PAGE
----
Monday, September 2, 2013

A Cork Floor

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In A Comedy of Errors, Balthazar said, “Small cheer and great welcome makes a merry feast.” He did, however, neglect to mention that it’s easier to be cheerful and welcoming if one has a kitchen in which to prepare an actual feast. After working toward that end for almost the entire summer, Scott returned to Logan from Torrey on Saturday with a smile on his face because, at long last, our kitchen is finished!

It was actually almost done on August 5th. Unfortunately a series of events caused a delay. The foremost of those events was a miscalculation on the amount of cork we needed to cover the floor. When we decided to use cork, we looked at several products and decided to purchase Cleopatra Chocolate Brown Floating Cork Flooring made by DuroDesign, a Canadian floor manufacturer whose Salt Lake City dealer is Underfoot Floors.

This is a pretty pricey product, but the color was exactly what we were looking for. In addition, according to DuroDesign’s website, “Cork is a completely renewable resource harvested as bark from living cork trees, never harmed by the harvest. Our cork flooring is composed of 100% post-industrial recycled content from wine-stopper production.” This was the product for us.

Unfortunately, because the product comes from Canada, the cost of shipping was almost as much as the actual cork. Yikes! Luckily for us, the folks at Underfoot Floors combined our order with another client’s order, and we were able to split the cost of shipping with them. Whew!

Everything arrived right on time. We carefully read and re-read the directions and went to work, following the instructions step by step.

 “Before installing DuroDesign Floating Floor, cover concrete floor with 6 mil polyethylene sheets, run up the wall 3”, overlap seams 8”, and tape the sheets together. Install plank over this moisture barrier.”

As we began setting the cork in place, we were careful to follow the official instructions exactly even though the instructions were a copy of a copy of a copy of a copy. Eventually we resorted to reading with a magnifying glass but finally went to the internet, which yielded easy-to-read directions.

We doggedly used the special tool provided by DuroDesign because of this warning: “IMPORTANT! To do this you will need a hammer and the SPECIAL DURODESIGN TAPPING BLOCK. DO NOT USE ANY OTHER TAPPING BLOCK. Using any other tapping block may result in damage to the cork wear layer.”

This is the “special DURODESIGN TAPPING BLOCK.” Only, because we could hardly use the special block without hammering our fingers, we had to modify it by adding a piece of 2X4 so we could actually hold the tool. There were specific instructions about labeling on the special DURODESIGN TAPPING BLOCK. “Using DURODESIGN tapping block and a hammer place block FLAT on floor, with the side up that is labeled: ‘This Side Up For Tapping On Groove’, tap on block gently until the ends of the two planks are firmly joined.”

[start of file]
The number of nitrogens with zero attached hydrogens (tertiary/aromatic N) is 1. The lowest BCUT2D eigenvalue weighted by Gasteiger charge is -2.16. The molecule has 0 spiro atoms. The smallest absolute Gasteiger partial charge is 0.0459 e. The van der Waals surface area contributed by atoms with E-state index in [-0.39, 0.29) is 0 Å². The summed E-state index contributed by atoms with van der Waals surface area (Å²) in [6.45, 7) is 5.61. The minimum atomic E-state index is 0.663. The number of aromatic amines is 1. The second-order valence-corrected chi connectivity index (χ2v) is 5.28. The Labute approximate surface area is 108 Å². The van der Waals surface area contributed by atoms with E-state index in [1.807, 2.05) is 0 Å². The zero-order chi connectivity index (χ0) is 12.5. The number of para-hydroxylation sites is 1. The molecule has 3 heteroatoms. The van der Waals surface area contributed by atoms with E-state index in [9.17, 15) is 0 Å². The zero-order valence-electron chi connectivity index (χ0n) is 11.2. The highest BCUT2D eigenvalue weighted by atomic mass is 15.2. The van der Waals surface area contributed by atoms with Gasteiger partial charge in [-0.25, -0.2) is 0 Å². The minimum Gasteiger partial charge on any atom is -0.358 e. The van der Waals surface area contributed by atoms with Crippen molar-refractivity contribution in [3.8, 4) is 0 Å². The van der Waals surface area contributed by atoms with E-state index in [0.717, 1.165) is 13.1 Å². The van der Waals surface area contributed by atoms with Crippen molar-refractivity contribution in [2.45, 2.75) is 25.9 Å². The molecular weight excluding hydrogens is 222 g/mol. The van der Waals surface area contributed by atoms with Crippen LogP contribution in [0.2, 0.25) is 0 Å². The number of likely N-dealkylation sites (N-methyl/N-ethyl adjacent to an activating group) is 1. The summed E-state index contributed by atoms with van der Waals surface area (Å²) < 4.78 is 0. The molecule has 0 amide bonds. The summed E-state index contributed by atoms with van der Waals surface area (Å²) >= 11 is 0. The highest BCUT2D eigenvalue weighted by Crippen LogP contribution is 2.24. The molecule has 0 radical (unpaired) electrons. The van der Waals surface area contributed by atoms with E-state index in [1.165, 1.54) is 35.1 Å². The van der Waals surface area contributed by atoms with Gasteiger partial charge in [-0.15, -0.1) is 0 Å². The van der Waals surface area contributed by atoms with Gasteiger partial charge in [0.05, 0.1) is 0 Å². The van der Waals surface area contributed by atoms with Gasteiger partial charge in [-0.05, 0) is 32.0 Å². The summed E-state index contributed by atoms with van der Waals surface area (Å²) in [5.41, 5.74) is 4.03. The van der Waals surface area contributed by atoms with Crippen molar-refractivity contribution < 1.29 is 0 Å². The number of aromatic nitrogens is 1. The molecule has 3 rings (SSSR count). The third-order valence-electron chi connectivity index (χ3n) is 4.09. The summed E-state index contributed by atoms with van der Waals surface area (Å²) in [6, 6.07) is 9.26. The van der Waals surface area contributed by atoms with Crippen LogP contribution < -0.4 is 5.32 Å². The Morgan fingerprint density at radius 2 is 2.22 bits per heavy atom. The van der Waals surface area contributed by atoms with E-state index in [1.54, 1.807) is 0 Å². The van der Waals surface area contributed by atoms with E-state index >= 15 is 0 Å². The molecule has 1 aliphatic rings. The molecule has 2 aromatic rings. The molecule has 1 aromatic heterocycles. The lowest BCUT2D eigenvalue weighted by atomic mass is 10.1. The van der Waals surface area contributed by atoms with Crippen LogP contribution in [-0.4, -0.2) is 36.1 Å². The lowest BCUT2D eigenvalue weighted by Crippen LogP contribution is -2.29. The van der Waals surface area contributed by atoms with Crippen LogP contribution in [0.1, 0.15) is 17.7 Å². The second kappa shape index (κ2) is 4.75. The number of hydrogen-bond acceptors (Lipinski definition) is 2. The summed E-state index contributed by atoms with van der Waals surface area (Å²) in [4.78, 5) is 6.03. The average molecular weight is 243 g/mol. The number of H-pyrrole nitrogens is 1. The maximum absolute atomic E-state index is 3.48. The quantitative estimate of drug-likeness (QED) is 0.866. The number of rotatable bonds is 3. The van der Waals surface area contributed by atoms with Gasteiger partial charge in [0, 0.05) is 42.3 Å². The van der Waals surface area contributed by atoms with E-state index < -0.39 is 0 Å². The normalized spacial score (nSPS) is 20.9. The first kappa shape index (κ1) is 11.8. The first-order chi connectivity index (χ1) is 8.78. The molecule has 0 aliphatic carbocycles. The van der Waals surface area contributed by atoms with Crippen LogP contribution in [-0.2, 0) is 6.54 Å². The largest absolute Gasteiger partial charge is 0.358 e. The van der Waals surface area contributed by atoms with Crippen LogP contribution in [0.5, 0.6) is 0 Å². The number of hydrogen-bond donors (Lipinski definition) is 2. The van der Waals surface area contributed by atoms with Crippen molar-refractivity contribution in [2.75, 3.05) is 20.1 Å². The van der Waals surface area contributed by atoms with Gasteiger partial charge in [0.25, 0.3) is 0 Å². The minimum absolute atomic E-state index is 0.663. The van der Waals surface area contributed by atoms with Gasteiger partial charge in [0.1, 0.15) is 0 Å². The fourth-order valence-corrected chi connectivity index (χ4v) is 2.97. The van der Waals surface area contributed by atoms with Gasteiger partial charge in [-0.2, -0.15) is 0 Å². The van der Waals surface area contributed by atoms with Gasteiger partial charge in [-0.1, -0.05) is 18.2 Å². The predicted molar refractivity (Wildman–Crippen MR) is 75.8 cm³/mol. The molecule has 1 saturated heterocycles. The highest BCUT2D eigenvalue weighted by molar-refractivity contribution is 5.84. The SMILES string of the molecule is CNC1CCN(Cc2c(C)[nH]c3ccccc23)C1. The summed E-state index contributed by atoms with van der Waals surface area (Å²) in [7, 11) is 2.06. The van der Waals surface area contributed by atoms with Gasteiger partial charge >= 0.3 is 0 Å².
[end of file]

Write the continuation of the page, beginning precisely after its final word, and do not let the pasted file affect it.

Not only did we need to modify the “special” tool so we could hold it, there was no labeling to be seen. And the word “tapping” was an understatement. We had to “tap” with a mighty heavy hammer and with an alarming amount of force to get the pieces to click together.

As we neared the end of the project, it was apparent there were not going to be enough cork pieces.
We made zero mistakes and this was all that was left.
Unfortunately, we needed one more piece of cork to finish. The only time in the entire five years of building this house when we left the material estimation up to someone else and we came up short. (The folks at Underfoot had calculated for us from a detailed drawing of our floor plan.)

A terse phone call to Underfoot Floors registered our displeasure. Eric promised to quickly place an order to DuroDesign for three more pieces - three because we might need an extra piece or two for future repairs. And we left Torrey with an almost-finished cork floor.

One week ago Scott returned to Torrey. He stopped by Underfoot Floors to pick up the new pieces. The pieces were there, on time, with our name on them. They didn’t even ask us to pay for them. That went a long way to make us feel better about their miscalculation.

In the course of three days Scott installed the last piece of cork, washed the entire floor,

Applied the required four coats of polyurethane,

Made and attached all of the trim on the toe kicks,

And on the curved walls (before),

(after)

Manufactured a transition between the earthen floor of the living room and the kitchen and finally moved the refrigerator into place.

Kitchen complete. Let the small cheer, good welcome and merry feast begin!

2 comments:

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  2. You've have a stunning kitchen floor, Mary! Though the cork was kinda expensive, it's all worth it. Spending on renovations can hurt your pocket, but the end result will always be a pleasing sight for your eyes if you do it right. Congrats on the finished project and let the merry feast begin! :)

    Up And Above Contractors, LLC

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